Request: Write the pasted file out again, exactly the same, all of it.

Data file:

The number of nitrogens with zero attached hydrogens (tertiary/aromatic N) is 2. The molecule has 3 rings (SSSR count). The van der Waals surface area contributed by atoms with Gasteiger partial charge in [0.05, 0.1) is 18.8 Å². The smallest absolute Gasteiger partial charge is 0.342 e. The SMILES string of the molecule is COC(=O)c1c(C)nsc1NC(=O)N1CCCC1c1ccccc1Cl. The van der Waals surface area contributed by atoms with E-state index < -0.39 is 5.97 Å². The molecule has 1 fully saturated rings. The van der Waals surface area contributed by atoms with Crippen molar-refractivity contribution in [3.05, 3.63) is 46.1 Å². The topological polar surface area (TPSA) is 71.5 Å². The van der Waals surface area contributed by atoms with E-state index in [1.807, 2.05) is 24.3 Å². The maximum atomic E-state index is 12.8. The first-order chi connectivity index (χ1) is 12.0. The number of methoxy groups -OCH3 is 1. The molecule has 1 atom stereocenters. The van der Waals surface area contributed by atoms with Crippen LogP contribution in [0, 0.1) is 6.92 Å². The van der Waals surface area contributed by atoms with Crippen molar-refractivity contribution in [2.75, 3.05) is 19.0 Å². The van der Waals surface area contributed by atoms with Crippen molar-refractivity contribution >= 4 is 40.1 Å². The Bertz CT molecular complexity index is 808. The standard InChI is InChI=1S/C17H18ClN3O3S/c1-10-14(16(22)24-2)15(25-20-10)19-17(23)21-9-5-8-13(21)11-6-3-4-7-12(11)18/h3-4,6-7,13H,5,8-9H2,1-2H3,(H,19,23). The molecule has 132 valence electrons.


The number of nitrogens with zero attached hydrogens (tertiary/aromatic N) is 2. The molecule has 3 rings (SSSR count). The van der Waals surface area contributed by atoms with Gasteiger partial charge in [0.05, 0.1) is 18.8 Å². The smallest absolute Gasteiger partial charge is 0.342 e. The SMILES string of the molecule is COC(=O)c1c(C)nsc1NC(=O)N1CCCC1c1ccccc1Cl. The van der Waals surface area contributed by atoms with E-state index < -0.39 is 5.97 Å². The molecule has 1 fully saturated rings. The van der Waals surface area contributed by atoms with Crippen molar-refractivity contribution in [3.05, 3.63) is 46.1 Å². The topological polar surface area (TPSA) is 71.5 Å². The van der Waals surface area contributed by atoms with E-state index in [1.807, 2.05) is 24.3 Å². The maximum atomic E-state index is 12.8. The first-order chi connectivity index (χ1) is 12.0. The number of methoxy groups -OCH3 is 1. The molecule has 1 atom stereocenters. The van der Waals surface area contributed by atoms with Crippen LogP contribution in [0, 0.1) is 6.92 Å². The van der Waals surface area contributed by atoms with Crippen molar-refractivity contribution in [2.75, 3.05) is 19.0 Å². The van der Waals surface area contributed by atoms with Crippen molar-refractivity contribution >= 4 is 40.1 Å². The Bertz CT molecular complexity index is 808. The standard InChI is InChI=1S/C17H18ClN3O3S/c1-10-14(16(22)24-2)15(25-20-10)19-17(23)21-9-5-8-13(21)11-6-3-4-7-12(11)18/h3-4,6-7,13H,5,8-9H2,1-2H3,(H,19,23). The molecule has 132 valence electrons.